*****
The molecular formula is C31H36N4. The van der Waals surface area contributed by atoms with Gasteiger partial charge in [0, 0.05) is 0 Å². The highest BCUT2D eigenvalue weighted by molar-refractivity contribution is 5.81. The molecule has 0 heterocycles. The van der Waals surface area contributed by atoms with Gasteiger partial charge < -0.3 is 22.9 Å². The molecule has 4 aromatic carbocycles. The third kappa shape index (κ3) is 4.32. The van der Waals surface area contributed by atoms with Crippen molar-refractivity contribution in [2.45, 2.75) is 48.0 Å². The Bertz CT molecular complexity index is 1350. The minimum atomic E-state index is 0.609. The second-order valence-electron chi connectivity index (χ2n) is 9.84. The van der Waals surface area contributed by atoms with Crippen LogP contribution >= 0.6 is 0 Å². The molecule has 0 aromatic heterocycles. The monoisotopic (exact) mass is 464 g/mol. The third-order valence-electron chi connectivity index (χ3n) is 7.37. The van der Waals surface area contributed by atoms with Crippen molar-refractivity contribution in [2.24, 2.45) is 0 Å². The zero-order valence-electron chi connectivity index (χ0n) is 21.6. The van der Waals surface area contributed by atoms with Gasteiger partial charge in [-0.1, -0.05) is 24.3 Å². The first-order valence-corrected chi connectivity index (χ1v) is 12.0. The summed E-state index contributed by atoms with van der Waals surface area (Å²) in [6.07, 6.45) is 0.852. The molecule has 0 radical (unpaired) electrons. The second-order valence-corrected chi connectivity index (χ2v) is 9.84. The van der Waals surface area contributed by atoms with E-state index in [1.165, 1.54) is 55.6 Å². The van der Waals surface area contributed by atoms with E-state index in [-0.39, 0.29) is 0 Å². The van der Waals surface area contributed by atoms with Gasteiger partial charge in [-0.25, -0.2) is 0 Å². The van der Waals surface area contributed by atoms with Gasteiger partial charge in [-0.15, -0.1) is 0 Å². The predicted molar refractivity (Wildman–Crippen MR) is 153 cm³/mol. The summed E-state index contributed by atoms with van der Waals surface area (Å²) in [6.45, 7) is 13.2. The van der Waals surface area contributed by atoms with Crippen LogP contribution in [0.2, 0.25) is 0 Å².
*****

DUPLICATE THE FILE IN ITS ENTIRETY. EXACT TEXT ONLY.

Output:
The molecular formula is C31H36N4. The van der Waals surface area contributed by atoms with Gasteiger partial charge in [0, 0.05) is 0 Å². The highest BCUT2D eigenvalue weighted by molar-refractivity contribution is 5.81. The molecule has 0 heterocycles. The van der Waals surface area contributed by atoms with Gasteiger partial charge < -0.3 is 22.9 Å². The molecule has 4 aromatic carbocycles. The third kappa shape index (κ3) is 4.32. The van der Waals surface area contributed by atoms with Crippen molar-refractivity contribution in [2.45, 2.75) is 48.0 Å². The Bertz CT molecular complexity index is 1350. The minimum atomic E-state index is 0.609. The second-order valence-electron chi connectivity index (χ2n) is 9.84. The van der Waals surface area contributed by atoms with Crippen LogP contribution >= 0.6 is 0 Å². The molecule has 0 aromatic heterocycles. The monoisotopic (exact) mass is 464 g/mol. The third-order valence-electron chi connectivity index (χ3n) is 7.37. The van der Waals surface area contributed by atoms with Crippen molar-refractivity contribution in [2.24, 2.45) is 0 Å². The zero-order valence-electron chi connectivity index (χ0n) is 21.6. The van der Waals surface area contributed by atoms with Gasteiger partial charge in [-0.1, -0.05) is 24.3 Å². The first-order valence-corrected chi connectivity index (χ1v) is 12.0. The summed E-state index contributed by atoms with van der Waals surface area (Å²) in [6.07, 6.45) is 0.852. The molecule has 0 radical (unpaired) electrons. The second-order valence-corrected chi connectivity index (χ2v) is 9.84. The van der Waals surface area contributed by atoms with E-state index in [1.165, 1.54) is 55.6 Å². The van der Waals surface area contributed by atoms with E-state index in [-0.39, 0.29) is 0 Å². The van der Waals surface area contributed by atoms with Gasteiger partial charge in [-0.25, -0.2) is 0 Å². The van der Waals surface area contributed by atoms with Gasteiger partial charge in [-0.15, -0.1) is 0 Å². The predicted molar refractivity (Wildman–Crippen MR) is 153 cm³/mol. The summed E-state index contributed by atoms with van der Waals surface area (Å²) in [6.45, 7) is 13.2. The van der Waals surface area contributed by atoms with Crippen LogP contribution in [0.2, 0.25) is 0 Å².